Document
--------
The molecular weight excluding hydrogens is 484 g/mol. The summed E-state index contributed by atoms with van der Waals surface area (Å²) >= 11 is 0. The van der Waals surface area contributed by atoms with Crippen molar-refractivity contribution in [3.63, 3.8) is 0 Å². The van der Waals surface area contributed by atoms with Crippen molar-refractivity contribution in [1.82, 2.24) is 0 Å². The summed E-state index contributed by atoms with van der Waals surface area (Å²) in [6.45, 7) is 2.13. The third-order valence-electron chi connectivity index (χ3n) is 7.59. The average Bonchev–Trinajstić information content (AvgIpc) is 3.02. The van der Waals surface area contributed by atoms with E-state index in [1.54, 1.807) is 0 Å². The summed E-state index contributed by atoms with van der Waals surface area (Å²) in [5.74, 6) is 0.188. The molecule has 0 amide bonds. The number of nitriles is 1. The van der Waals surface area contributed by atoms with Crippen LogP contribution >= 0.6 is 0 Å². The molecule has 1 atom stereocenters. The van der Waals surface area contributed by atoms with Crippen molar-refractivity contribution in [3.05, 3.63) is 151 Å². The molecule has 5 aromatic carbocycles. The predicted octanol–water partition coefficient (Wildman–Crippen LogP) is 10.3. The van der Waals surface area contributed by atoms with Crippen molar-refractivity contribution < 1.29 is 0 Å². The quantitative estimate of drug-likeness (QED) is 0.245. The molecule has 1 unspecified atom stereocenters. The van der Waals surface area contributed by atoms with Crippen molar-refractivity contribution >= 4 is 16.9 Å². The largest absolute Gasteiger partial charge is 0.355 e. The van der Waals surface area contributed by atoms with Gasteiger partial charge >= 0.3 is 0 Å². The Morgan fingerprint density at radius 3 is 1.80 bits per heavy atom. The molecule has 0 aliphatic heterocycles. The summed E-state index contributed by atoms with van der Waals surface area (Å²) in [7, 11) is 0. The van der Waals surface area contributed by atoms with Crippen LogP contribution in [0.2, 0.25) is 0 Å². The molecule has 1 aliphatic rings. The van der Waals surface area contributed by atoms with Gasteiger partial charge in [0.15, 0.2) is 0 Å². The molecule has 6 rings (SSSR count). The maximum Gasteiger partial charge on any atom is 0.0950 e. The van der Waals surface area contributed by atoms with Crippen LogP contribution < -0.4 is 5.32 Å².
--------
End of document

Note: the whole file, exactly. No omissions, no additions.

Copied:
The molecular weight excluding hydrogens is 484 g/mol. The summed E-state index contributed by atoms with van der Waals surface area (Å²) >= 11 is 0. The van der Waals surface area contributed by atoms with Crippen molar-refractivity contribution in [3.63, 3.8) is 0 Å². The van der Waals surface area contributed by atoms with Crippen molar-refractivity contribution in [1.82, 2.24) is 0 Å². The summed E-state index contributed by atoms with van der Waals surface area (Å²) in [6.45, 7) is 2.13. The third-order valence-electron chi connectivity index (χ3n) is 7.59. The average Bonchev–Trinajstić information content (AvgIpc) is 3.02. The van der Waals surface area contributed by atoms with E-state index in [1.54, 1.807) is 0 Å². The summed E-state index contributed by atoms with van der Waals surface area (Å²) in [5.74, 6) is 0.188. The molecule has 0 amide bonds. The number of nitriles is 1. The van der Waals surface area contributed by atoms with Crippen LogP contribution >= 0.6 is 0 Å². The molecule has 1 atom stereocenters. The van der Waals surface area contributed by atoms with Crippen molar-refractivity contribution in [3.05, 3.63) is 151 Å². The molecule has 5 aromatic carbocycles. The predicted octanol–water partition coefficient (Wildman–Crippen LogP) is 10.3. The van der Waals surface area contributed by atoms with Crippen molar-refractivity contribution < 1.29 is 0 Å². The quantitative estimate of drug-likeness (QED) is 0.245. The molecule has 1 unspecified atom stereocenters. The van der Waals surface area contributed by atoms with Crippen molar-refractivity contribution >= 4 is 16.9 Å². The largest absolute Gasteiger partial charge is 0.355 e. The van der Waals surface area contributed by atoms with Gasteiger partial charge >= 0.3 is 0 Å². The Morgan fingerprint density at radius 3 is 1.80 bits per heavy atom. The molecule has 0 aliphatic heterocycles. The summed E-state index contributed by atoms with van der Waals surface area (Å²) in [7, 11) is 0. The van der Waals surface area contributed by atoms with Crippen LogP contribution in [0.2, 0.25) is 0 Å². The molecule has 1 aliphatic rings. The van der Waals surface area contributed by atoms with Gasteiger partial charge in [0.15, 0.2) is 0 Å². The molecule has 6 rings (SSSR count). The maximum Gasteiger partial charge on any atom is 0.0950 e. The van der Waals surface area contributed by atoms with Crippen LogP contribution < -0.4 is 5.32 Å².